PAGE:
NANCY EDMONDS HANSON: After Thought — Times, How You Have Changed

Carl Griffin first stepped onto the Moorhead State College campus 49 years ago. He was one of just seven students who happened to be black.

That was a very different time in Moorhead and Fargo, before Project E-Quality and other recruitment efforts introduced a substantial contingent of students of color into cities as predictably white and unruffled as homogenized milk.

Carl Griffin (left) and his grandnephew, Jaron.
Carl Griffin (left) and his grandnephew, Jaron.

Carl returned last week to a much-changed campus and community intent on a personal mission he never anticipated in those days: to introduce his teenage grandnephew Juron, a high school senior, to the alma mater where he himself was once an African American pioneer.

“What’s different on campus now? We weren’t stared at, not once,” he reports. “MSUM us a very beautiful campus, and I was proud to feel a part of it.” He adds, “Downtown, nobody even noticed us.”

That’s not the way it was when an 18-year-old raised in St. Paul’s old Rondo neighborhood went west to get an education. Unlike his friends from Central High School, most of whom enrolled at the University of Minnesota, he knew he wanted a smaller school.

“What brought me here? The railroad,” he says with a smile. “My father worked for the Great Northern his entire life. That meant I had a pass, too, and a way to get home if I wanted.”

He spent his first quarters as a college student at Willmar (now Ridgewater) Community College, where he was the only — the only — black student on campus … at least until his second year, when the coach recruited a basketball player from Detroit.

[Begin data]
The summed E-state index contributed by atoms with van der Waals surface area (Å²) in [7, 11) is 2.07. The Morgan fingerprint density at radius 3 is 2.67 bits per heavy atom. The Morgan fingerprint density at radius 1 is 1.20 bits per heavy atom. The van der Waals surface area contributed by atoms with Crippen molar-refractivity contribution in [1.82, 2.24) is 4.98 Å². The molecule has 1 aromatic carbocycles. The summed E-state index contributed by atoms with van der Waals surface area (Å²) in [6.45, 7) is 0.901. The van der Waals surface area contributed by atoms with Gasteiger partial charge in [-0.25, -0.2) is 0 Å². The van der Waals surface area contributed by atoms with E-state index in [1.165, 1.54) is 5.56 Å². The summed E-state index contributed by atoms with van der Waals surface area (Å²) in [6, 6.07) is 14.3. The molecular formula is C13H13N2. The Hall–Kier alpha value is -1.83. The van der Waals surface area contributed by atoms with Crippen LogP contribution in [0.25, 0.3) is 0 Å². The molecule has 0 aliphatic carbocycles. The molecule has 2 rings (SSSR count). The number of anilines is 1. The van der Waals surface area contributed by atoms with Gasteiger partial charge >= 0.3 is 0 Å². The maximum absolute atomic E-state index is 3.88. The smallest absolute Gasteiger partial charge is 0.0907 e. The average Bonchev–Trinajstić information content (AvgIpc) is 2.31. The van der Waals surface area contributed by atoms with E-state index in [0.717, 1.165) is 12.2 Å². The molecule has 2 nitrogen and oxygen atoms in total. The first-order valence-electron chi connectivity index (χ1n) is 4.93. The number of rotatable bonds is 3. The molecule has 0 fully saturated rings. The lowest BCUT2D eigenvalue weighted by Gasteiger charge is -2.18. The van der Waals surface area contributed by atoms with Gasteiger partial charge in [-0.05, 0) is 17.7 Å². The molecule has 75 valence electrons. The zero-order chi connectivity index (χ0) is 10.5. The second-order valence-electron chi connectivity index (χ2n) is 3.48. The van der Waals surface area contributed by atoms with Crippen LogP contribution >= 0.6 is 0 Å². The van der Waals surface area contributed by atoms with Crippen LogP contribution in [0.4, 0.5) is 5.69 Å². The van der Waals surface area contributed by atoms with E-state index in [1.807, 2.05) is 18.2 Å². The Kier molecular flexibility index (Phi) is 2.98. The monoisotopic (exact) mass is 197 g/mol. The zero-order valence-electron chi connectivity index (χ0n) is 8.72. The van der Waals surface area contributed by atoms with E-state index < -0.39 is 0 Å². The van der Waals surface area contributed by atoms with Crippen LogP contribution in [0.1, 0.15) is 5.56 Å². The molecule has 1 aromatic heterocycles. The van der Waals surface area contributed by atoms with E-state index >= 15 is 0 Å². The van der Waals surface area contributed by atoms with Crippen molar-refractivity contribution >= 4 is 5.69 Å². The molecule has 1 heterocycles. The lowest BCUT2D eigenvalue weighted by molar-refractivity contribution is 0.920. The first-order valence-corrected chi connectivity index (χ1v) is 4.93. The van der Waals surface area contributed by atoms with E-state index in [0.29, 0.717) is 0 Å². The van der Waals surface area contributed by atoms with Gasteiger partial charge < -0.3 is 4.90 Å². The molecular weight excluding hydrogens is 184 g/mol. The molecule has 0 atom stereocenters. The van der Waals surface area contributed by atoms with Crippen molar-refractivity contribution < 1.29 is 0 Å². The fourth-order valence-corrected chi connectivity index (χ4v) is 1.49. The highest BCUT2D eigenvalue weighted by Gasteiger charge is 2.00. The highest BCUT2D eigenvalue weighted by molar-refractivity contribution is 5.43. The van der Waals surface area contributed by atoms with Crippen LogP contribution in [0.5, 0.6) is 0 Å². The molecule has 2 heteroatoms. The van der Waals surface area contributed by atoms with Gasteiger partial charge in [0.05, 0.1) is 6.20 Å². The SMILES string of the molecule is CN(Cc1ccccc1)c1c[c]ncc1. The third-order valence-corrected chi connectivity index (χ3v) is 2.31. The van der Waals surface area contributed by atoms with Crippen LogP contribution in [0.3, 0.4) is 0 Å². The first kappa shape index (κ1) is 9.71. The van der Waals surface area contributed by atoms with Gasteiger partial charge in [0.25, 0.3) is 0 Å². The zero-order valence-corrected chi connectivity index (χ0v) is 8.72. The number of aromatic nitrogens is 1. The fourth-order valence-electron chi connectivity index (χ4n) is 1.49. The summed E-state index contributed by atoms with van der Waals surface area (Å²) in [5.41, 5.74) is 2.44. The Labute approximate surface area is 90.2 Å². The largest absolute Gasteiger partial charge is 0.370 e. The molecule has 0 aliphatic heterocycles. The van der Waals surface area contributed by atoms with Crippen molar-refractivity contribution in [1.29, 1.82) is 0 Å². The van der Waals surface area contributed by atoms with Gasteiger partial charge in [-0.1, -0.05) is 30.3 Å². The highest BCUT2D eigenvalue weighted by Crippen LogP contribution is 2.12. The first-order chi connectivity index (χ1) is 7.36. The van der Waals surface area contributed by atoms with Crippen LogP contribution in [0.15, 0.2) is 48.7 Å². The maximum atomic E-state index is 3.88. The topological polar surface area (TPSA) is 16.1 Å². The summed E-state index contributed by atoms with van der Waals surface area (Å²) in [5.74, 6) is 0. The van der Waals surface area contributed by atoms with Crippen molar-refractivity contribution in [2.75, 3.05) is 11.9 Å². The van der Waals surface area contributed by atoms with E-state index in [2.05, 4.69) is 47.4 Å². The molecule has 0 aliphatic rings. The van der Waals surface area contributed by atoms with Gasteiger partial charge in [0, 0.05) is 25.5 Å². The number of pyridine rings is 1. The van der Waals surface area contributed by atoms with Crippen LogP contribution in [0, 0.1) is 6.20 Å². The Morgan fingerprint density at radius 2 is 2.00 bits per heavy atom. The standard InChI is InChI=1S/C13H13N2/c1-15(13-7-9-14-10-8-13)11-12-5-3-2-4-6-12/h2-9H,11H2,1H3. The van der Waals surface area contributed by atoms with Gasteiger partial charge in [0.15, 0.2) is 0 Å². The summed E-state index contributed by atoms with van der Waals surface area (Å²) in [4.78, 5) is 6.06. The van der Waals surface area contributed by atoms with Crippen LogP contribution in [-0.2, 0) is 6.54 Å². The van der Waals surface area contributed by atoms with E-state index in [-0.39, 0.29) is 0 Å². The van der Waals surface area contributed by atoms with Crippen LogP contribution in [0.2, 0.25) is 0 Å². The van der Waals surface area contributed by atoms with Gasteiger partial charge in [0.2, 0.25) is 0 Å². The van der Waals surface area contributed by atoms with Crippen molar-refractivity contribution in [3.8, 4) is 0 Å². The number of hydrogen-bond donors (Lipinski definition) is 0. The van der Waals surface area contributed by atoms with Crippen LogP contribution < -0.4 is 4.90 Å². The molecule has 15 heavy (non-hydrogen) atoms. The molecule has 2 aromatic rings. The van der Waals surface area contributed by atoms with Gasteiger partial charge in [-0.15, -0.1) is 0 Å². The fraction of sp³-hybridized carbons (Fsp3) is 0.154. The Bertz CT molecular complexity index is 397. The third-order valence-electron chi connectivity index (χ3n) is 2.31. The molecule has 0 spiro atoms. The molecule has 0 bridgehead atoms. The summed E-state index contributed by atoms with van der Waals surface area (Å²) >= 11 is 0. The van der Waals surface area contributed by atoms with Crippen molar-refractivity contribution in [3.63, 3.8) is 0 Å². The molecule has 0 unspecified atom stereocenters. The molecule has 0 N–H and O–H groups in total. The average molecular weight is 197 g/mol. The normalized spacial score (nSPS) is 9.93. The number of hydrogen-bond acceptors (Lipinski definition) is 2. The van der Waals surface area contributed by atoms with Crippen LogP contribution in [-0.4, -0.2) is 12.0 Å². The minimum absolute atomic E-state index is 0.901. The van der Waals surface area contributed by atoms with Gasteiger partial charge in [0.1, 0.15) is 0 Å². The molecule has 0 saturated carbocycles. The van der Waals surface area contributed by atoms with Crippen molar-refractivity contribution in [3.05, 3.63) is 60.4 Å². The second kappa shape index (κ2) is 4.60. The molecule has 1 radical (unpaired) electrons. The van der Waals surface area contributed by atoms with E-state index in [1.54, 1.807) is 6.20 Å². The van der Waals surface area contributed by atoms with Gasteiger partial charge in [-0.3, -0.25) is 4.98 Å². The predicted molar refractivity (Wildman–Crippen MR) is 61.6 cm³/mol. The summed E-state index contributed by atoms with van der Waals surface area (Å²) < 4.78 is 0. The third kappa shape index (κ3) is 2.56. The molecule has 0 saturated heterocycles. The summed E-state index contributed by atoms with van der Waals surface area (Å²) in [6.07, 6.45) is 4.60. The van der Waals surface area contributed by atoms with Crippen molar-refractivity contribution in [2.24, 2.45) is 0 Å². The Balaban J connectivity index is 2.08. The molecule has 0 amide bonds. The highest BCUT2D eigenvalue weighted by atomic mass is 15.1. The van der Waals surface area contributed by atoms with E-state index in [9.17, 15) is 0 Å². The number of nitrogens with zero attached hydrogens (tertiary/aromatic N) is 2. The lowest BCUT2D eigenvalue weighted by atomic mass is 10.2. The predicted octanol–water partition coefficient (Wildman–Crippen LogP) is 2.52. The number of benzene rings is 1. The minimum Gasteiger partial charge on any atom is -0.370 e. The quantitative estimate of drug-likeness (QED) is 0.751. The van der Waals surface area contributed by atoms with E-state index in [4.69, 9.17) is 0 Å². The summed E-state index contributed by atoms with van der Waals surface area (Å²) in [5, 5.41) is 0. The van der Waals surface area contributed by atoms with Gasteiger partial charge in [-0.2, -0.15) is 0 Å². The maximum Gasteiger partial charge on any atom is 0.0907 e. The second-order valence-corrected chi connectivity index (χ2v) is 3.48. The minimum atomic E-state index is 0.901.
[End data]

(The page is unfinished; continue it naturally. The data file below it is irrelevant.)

“I was just 100 miles from home, but it was a whole different world,” he recalls. The former president of his high school’s Civil Rights Club found himself looking for off-campus lodging in a community that wouldn’t rent a room to a young black man. The college administration finally found him lodging with a family with adopted Asian children.

“I was an oddity on that campus,” he concedes. Yet he became involved in most everything, including the newspaper, the Hilltop. He’d been a student journalist back in St. Paul, too, and had written a teen column for one of its black community newspapers. Even though he intended to be a music educator, the itch to write stayed with him. After less than two years, it seemed time to move on.

“There was something about Moorhead State — excuse me, Minnesota State University Moorhead — that drew me,” he recalls. “I’d worked summers on the railroad, and I’d always thought Fargo-Moorhead looked interesting when we passed through. With three colleges, I thought it was bound to be more open-minded.” The college’s thriving arts programs seemed tailored to his tastes. He didn’t know it yet, but MSC’s soon-to-be-inaugurated program in mass communications would be a perfect fit.